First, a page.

Thanks for your honest input!
    edited May 2013
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  • crvm11crvm11 4 replies3 discussions Forum Champion
    Also, Villanova is similar to BC at my school; all students above 3.83 GPA and a 31 ACT were accepted but one deferred.
    edited May 2013
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  • maggiedogmaggiedog 4 replies0 discussions New Member
    Just a reminder - being a NMSF has nothing to do with the competitiveness of your school. It has to do with your state's cutoff number for scores on the PSAT. That, and your grades, will get your to NMF status.
    edited May 2013
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  • cptofthehousecptofthehouse 252 replies0 discussions Junior Member
    Tufts, BC and HC give out very little to nothing in merit money. To get the awards, one has to be at the very top of the applicant pool. Yes, you are there in GPA, but honestly most merit awards focus heavily on test scores. The grades have to be good, but there is usually some slack in that area, but the test scores are what make the cuts most of the time. You can find out very close to what you can get from Fordham by playing around with the NPCs. Most of their awards are based on merit so you can see by changing your test score parameters, you award will change. I believe Fordham and NEU give out full scholarship awards fro NMFs. You should check out those schools that do offer that. My son's school has a lot of kids getting accepted to Villanova, BC, GT, HC too, but getting large merit money is a whole other story. It is quite sobering to have to understand that even a $30K award just covers not even 1/2 the full cost of these big boys.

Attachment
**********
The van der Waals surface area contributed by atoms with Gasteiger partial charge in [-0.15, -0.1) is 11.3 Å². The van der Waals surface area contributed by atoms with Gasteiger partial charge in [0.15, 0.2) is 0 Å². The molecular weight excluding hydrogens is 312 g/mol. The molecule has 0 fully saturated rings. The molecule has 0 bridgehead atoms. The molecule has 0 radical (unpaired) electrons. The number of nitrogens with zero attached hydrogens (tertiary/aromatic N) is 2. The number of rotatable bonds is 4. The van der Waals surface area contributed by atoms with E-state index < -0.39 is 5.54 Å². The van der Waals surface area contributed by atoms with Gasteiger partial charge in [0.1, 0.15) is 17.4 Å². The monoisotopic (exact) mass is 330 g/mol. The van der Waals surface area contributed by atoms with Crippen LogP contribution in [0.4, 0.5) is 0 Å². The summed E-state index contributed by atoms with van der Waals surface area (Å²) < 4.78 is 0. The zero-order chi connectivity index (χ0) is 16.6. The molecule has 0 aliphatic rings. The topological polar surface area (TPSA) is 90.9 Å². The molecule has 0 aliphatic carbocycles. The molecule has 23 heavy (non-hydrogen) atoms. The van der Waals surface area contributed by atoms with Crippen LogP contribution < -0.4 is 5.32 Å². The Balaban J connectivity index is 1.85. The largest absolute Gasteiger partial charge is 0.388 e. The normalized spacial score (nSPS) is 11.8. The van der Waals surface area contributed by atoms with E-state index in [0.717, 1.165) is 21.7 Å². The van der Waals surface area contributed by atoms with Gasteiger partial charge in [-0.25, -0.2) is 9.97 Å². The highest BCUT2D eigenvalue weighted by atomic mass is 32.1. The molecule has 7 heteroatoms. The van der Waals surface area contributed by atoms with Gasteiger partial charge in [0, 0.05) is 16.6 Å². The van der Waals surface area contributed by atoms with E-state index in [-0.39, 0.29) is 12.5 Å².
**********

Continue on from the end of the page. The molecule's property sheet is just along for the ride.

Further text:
So without those test scores, it's nearly impossible to come up with the likely schools for awards.

    With good test scores, there are any number of Catholic schools, not just Jesuit ones that will come up with some good awards for you. I know Manhattan, Iona, St Joe's, nearly all of the PA Catholic schools would certainly ante up some money. BC only has a very limited number of 1/2 tuition awards and those go to those kids they want the most, the kids they entice from the ivies from what I have seen. Do go for it, but understand they are highly selective.

    So when you have some true test scores, you can come up with some schools that are good possibilities.
    edited May 2013
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  • mom2collegekidsmom2collegekids 212 replies4 discussions Junior Member
    Also, I'm hoping to be a semifinalist NM, but that's not certain because my school is very competitive.


    Your school has NOTHING to do with becoming a NMSF. Making NMSF is based ONLY on your PSAT score. Your school can have 1000 NMSF's. There is NO LIMIT. there is no "competition" at a school for becoming NMSF or NMF.


    Yes, many (not all) Jesuit univ automatically give a $10k per year scholarship to all/most incoming frosh who come from Jesuit HS, plus they do give priority for admission. I don't think BC gives a $10k merit to incoming frosh from Jesuit HS. BC doesn't give merit.

    The problem with BC, isn't about admittance. You probably will get admitted. The problem is that you're not likely going to get any free money from them. If your parents can afford to pay $35k per year for college, then likely their income/assets are high enough that BC will determine that you won't get any need-based aid and they don't give merit. Apply and find out, but be sure to have some financial safeties.

    Spend this summer practicing for the PSAT that you'll take in October.
    edited May 2013
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  • cptofthehousecptofthehouse 252 replies0 discussions Junior Member